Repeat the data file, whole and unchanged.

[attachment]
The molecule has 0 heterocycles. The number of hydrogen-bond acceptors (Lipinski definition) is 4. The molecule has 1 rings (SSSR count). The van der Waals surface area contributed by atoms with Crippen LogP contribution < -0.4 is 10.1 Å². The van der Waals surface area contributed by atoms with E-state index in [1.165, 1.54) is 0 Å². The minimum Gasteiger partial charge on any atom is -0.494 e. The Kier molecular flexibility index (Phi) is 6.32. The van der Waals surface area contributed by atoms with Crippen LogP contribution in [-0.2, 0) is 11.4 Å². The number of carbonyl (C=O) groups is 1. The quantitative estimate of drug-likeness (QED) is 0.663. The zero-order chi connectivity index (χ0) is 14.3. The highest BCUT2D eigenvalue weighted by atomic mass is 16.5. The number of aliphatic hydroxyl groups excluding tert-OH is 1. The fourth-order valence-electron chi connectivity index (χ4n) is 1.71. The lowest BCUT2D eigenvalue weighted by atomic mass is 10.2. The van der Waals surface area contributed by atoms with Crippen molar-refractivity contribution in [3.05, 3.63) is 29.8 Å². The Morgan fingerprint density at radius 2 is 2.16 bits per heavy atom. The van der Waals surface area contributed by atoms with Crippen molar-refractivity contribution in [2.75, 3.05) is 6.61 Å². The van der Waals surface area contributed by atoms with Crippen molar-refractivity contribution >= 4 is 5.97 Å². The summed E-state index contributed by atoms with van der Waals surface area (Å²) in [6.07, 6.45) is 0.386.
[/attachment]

The molecule has 0 heterocycles. The number of hydrogen-bond acceptors (Lipinski definition) is 4. The molecule has 1 rings (SSSR count). The van der Waals surface area contributed by atoms with Crippen LogP contribution < -0.4 is 10.1 Å². The van der Waals surface area contributed by atoms with E-state index in [1.165, 1.54) is 0 Å². The minimum Gasteiger partial charge on any atom is -0.494 e. The Kier molecular flexibility index (Phi) is 6.32. The van der Waals surface area contributed by atoms with Crippen LogP contribution in [-0.2, 0) is 11.4 Å². The number of carbonyl (C=O) groups is 1. The quantitative estimate of drug-likeness (QED) is 0.663. The zero-order chi connectivity index (χ0) is 14.3. The highest BCUT2D eigenvalue weighted by atomic mass is 16.5. The number of aliphatic hydroxyl groups excluding tert-OH is 1. The fourth-order valence-electron chi connectivity index (χ4n) is 1.71. The lowest BCUT2D eigenvalue weighted by atomic mass is 10.2. The van der Waals surface area contributed by atoms with Crippen molar-refractivity contribution in [3.05, 3.63) is 29.8 Å². The Morgan fingerprint density at radius 2 is 2.16 bits per heavy atom. The van der Waals surface area contributed by atoms with Crippen molar-refractivity contribution in [2.75, 3.05) is 6.61 Å². The van der Waals surface area contributed by atoms with Crippen molar-refractivity contribution >= 4 is 5.97 Å². The summed E-state index contributed by atoms with van der Waals surface area (Å²) in [6.07, 6.45) is 0.386.